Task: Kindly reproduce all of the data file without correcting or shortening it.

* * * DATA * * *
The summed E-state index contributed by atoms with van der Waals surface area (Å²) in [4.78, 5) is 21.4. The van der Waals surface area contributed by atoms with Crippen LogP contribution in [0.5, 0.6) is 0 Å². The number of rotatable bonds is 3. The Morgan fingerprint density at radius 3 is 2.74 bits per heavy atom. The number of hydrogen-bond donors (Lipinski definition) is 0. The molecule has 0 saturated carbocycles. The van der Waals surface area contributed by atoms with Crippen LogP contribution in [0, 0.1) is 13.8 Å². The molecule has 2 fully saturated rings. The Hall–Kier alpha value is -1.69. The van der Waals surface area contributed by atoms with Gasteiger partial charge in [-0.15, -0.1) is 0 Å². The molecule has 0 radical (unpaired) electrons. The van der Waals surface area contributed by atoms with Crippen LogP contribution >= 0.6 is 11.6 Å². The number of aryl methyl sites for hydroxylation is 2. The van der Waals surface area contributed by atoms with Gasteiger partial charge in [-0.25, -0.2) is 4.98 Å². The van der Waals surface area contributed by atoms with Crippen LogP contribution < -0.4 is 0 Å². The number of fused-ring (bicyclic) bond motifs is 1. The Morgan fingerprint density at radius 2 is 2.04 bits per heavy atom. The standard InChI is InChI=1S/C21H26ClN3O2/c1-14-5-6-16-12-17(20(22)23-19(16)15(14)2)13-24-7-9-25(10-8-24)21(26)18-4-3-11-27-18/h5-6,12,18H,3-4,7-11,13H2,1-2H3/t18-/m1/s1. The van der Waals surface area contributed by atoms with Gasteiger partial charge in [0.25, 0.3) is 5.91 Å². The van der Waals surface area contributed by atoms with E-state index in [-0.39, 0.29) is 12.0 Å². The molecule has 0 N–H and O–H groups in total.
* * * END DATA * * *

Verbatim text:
The summed E-state index contributed by atoms with van der Waals surface area (Å²) in [4.78, 5) is 21.4. The van der Waals surface area contributed by atoms with Crippen LogP contribution in [0.5, 0.6) is 0 Å². The number of rotatable bonds is 3. The Morgan fingerprint density at radius 3 is 2.74 bits per heavy atom. The number of hydrogen-bond donors (Lipinski definition) is 0. The molecule has 0 saturated carbocycles. The van der Waals surface area contributed by atoms with Crippen LogP contribution in [0, 0.1) is 13.8 Å². The molecule has 2 fully saturated rings. The Hall–Kier alpha value is -1.69. The van der Waals surface area contributed by atoms with Gasteiger partial charge in [-0.15, -0.1) is 0 Å². The molecule has 0 radical (unpaired) electrons. The van der Waals surface area contributed by atoms with Crippen LogP contribution >= 0.6 is 11.6 Å². The number of aryl methyl sites for hydroxylation is 2. The van der Waals surface area contributed by atoms with Gasteiger partial charge in [-0.25, -0.2) is 4.98 Å². The van der Waals surface area contributed by atoms with Crippen LogP contribution < -0.4 is 0 Å². The number of fused-ring (bicyclic) bond motifs is 1. The Morgan fingerprint density at radius 2 is 2.04 bits per heavy atom. The standard InChI is InChI=1S/C21H26ClN3O2/c1-14-5-6-16-12-17(20(22)23-19(16)15(14)2)13-24-7-9-25(10-8-24)21(26)18-4-3-11-27-18/h5-6,12,18H,3-4,7-11,13H2,1-2H3/t18-/m1/s1. The van der Waals surface area contributed by atoms with Gasteiger partial charge in [0.25, 0.3) is 5.91 Å². The van der Waals surface area contributed by atoms with E-state index in [-0.39, 0.29) is 12.0 Å². The molecule has 0 N–H and O–H groups in total.